Normal Marriage After Child Abuse


I was sexually abused as a child. To this day I hate to let anyone get too close. This is causing real problems with my husband and me. I don't dress like normal women; I wear baggy clothes. My moods change very drastically -- I actually scare myself. I have tried medicines. Nothing seems to help. I just want to be able to have a real husband-and-wife relationship. How can this happen before it's too late?

Answered by Peggy Elam, PhD:

The behaviors you describe -- including the mood swings -- are often found in people who were sexually abused as children. And it IS possible to get relief. You mention that you've taken medicines, but they don't seem to help. That may be because therapy is the best treatment for emotional and behavioral problems related to child abuse or other trauma. Medication can sometimes be a helpful adjunct to therapy, but it won't address the underlying issues related to trauma-based mood changes, fears and intimacy difficulties.

You might benefit from seeing a psychologist or other therapist who is experienced in working with individuals who have been sexually abused. Your therapist might also be able to meet with you and your husband together to help the two of you address problems, and perhaps assist your husband (and you) in understanding what you've been going through and what might help.

Working through the fears and issues related to your abuse, and becoming more aware of the differences between your husband and your abuser, might help you feel safer. Feeling safer, in turn, might enable you to relax and allow more emotional and physical intimacy to enter your marriage. Of course, it's a different story if your husband actually ISN'T very different from your abuser. If he's physically or emotionally abusive, your relationship may not be safe -- or healthy -- regardless of how much work you do on yourself.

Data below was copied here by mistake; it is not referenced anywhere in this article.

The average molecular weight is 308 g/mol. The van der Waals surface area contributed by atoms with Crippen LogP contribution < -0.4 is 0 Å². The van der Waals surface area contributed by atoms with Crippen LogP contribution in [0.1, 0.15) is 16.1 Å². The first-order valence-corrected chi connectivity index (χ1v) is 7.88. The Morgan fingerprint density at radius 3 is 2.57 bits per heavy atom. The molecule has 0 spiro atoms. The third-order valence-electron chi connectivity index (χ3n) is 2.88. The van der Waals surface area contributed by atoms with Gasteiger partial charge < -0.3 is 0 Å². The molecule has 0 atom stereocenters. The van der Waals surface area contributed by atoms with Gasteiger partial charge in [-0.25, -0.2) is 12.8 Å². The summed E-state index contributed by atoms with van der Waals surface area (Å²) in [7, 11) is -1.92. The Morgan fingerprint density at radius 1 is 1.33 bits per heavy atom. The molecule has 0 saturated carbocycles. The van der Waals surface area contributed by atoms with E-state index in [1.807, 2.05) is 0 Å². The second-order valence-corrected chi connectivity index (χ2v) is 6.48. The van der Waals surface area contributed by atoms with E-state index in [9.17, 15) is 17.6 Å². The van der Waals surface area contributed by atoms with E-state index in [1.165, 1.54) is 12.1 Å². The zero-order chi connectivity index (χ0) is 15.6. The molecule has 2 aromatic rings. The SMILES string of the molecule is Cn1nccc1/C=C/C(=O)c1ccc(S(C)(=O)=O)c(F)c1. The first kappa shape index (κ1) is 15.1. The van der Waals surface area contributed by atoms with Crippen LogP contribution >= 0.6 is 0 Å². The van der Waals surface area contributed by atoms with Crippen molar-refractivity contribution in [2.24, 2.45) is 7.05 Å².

In short, it IS possible for survivors of childhood sexual abuse to have close, supportive marriages, if both spouses respect each other and work on any necessary changes. I hope you'll try seeing a therapist -- or more than one, if the first doesn't seem a good match for you. Good luck.

Peggy Elam provides psychotherapy, psychological consultation and personal coaching to help people overcome personal difficulties and achieve emotional well-being. She has a private practice in Nashville, TN and is licensed as a psychologist/health service provider in Tennessee. Dr. Elam helps people resolve a range of problems, including eating disorders, traumatic stress, dissociative disorders, depression, stress, relationship problems and life transitions.

APA Reference
Staff, H. (2021, December 27). Normal Marriage After Child Abuse, HealthyPlace. Retrieved on 2024, July 19 from

Last Updated: March 26, 2022

Medically reviewed by Harry Croft, MD

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